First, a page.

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Friday, November 14, 2008
Contact: Kevin Coburn, Director of Communications

Green Mountain College Hosts 175th Anniversary
Methodist Heritage Symposium on December 1

POULTNEY—Green Mountain College is focusing on several salient aspects of its heritage during the 2008/09 academic year, the College’s 175th anniversary year. On Monday, December 1, GMC will explore its roots as an academy established by the Methodist church at the 175th Anniversary Methodist Heritage Symposium. A highlight of the evening is a 7 p.m. address by Jim Winkler, general secretary of the United Methodist General Board of Church and Society (GBCS), titled “Climate Change: The Fifth Horseman of the Apocalypse.”

Mr. Winkler and his staff seek to implement the denomination’s Social Principles through education, witness and advocacy. With offices in Washington, D.C., and at the United Nations in New York City, GBCS carries out a wide-ranging ministry of peace and justice throughout the world. Winkler has led delegations to the Middle East, the Democratic Republic of the Congo, Iraq and Germany seeking peaceful solutions to global conflict.

The lecture will be held in the East Room of Withey Hall at the Green Mountain College campus in Poultney, Vt. There will be introductions and light refreshments at 6 p.m., followed by a welcome from Green Mountain College President Paul Fonteyn and an invocation from Rev. Shirley Oskamp, a United Methodist chaplain and pastor. Lorene F. Wilbur, retired deputy general secretary for administration of the General Board of Global Ministries at the United Methodist Church, will give an overview of the College’s Methodist heritage followed by a brief musical interlude by the College’s Cantorion. A question and answer period will be held after Mr. Winkler’s address. The entire event is free and open to the public.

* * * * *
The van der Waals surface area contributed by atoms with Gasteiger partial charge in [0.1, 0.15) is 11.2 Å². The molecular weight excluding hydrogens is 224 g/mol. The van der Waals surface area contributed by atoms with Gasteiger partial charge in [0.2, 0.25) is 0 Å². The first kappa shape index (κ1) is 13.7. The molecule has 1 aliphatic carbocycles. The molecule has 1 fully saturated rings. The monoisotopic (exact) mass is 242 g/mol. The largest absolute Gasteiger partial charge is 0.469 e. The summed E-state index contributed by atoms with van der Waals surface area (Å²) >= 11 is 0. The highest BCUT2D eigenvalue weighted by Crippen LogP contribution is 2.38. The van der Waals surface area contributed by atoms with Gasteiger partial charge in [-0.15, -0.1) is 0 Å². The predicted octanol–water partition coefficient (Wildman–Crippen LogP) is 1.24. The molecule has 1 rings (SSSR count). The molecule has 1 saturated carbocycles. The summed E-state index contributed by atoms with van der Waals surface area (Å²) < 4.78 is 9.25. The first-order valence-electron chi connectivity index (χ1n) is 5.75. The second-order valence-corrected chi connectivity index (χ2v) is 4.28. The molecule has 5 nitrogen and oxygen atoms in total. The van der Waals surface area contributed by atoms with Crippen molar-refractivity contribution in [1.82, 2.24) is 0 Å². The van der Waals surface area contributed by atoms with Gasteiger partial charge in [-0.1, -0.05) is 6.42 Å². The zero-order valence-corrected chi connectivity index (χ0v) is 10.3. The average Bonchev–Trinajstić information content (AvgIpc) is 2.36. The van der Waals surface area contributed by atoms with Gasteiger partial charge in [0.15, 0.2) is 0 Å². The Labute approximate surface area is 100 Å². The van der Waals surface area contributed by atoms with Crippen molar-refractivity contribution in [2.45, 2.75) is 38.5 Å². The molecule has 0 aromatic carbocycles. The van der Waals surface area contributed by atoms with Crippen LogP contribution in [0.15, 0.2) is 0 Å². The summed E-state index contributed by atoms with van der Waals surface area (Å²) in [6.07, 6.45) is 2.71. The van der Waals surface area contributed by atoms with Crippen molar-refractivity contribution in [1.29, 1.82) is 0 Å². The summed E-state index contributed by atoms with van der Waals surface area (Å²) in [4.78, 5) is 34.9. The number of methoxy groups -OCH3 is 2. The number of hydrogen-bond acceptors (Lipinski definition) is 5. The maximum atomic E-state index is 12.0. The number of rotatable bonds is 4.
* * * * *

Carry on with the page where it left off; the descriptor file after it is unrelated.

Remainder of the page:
Green Mountain College was founded in 1834 when the newly formed Troy Conference of the Methodist-Episcopal Church voted to establish a “strong and influential” literary institution near the conference’s geographic center. On October 25, 1834, the Vermont General Assembly passed the act of incorporation. The legislature also granted the Troy Conference Academy (TCA) the right to award baccalaureate degrees in 1860. TCA became Ripley Female College in 1863, the first Vermont college to grant baccalaureate degrees to women.

Green Mountain College adopted a mission of environmental education in 1995, emphasizing values like sustainability, volunteerism, and social justice that resonate strongly with the College's Methodist heritage.


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